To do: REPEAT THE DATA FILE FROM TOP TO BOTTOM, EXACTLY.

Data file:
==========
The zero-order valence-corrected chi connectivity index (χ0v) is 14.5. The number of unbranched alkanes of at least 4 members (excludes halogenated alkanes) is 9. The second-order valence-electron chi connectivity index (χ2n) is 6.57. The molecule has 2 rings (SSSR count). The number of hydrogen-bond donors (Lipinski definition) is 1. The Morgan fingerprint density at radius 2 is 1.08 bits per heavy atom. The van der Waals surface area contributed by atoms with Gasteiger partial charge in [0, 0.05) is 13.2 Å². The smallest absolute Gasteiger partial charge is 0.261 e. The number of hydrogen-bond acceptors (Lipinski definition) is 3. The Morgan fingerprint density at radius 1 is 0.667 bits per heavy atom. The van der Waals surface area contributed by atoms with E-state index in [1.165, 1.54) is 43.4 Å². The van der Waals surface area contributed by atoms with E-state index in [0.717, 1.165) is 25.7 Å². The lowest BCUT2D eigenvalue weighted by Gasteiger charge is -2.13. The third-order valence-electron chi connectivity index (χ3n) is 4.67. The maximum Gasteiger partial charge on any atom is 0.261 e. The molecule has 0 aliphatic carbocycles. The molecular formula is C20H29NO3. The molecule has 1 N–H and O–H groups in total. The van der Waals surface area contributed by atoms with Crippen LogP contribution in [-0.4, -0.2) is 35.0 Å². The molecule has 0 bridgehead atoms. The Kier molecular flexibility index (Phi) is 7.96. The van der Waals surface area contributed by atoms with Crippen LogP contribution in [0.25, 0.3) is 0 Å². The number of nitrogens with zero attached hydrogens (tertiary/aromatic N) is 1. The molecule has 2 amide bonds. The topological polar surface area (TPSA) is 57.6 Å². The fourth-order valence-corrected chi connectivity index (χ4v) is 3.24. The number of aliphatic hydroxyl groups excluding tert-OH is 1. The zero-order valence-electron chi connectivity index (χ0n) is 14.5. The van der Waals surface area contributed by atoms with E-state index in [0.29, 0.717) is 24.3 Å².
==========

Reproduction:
The zero-order valence-corrected chi connectivity index (χ0v) is 14.5. The number of unbranched alkanes of at least 4 members (excludes halogenated alkanes) is 9. The second-order valence-electron chi connectivity index (χ2n) is 6.57. The molecule has 2 rings (SSSR count). The number of hydrogen-bond donors (Lipinski definition) is 1. The Morgan fingerprint density at radius 2 is 1.08 bits per heavy atom. The van der Waals surface area contributed by atoms with Gasteiger partial charge in [0, 0.05) is 13.2 Å². The smallest absolute Gasteiger partial charge is 0.261 e. The number of hydrogen-bond acceptors (Lipinski definition) is 3. The Morgan fingerprint density at radius 1 is 0.667 bits per heavy atom. The van der Waals surface area contributed by atoms with E-state index in [1.165, 1.54) is 43.4 Å². The van der Waals surface area contributed by atoms with E-state index in [0.717, 1.165) is 25.7 Å². The lowest BCUT2D eigenvalue weighted by Gasteiger charge is -2.13. The third-order valence-electron chi connectivity index (χ3n) is 4.67. The maximum Gasteiger partial charge on any atom is 0.261 e. The molecule has 0 aliphatic carbocycles. The molecular formula is C20H29NO3. The molecule has 1 N–H and O–H groups in total. The van der Waals surface area contributed by atoms with Crippen LogP contribution in [-0.4, -0.2) is 35.0 Å². The molecule has 0 bridgehead atoms. The Kier molecular flexibility index (Phi) is 7.96. The van der Waals surface area contributed by atoms with Crippen LogP contribution in [0.25, 0.3) is 0 Å². The number of nitrogens with zero attached hydrogens (tertiary/aromatic N) is 1. The molecule has 2 amide bonds. The topological polar surface area (TPSA) is 57.6 Å². The fourth-order valence-corrected chi connectivity index (χ4v) is 3.24. The number of aliphatic hydroxyl groups excluding tert-OH is 1. The zero-order valence-electron chi connectivity index (χ0n) is 14.5. The van der Waals surface area contributed by atoms with E-state index in [0.29, 0.717) is 24.3 Å².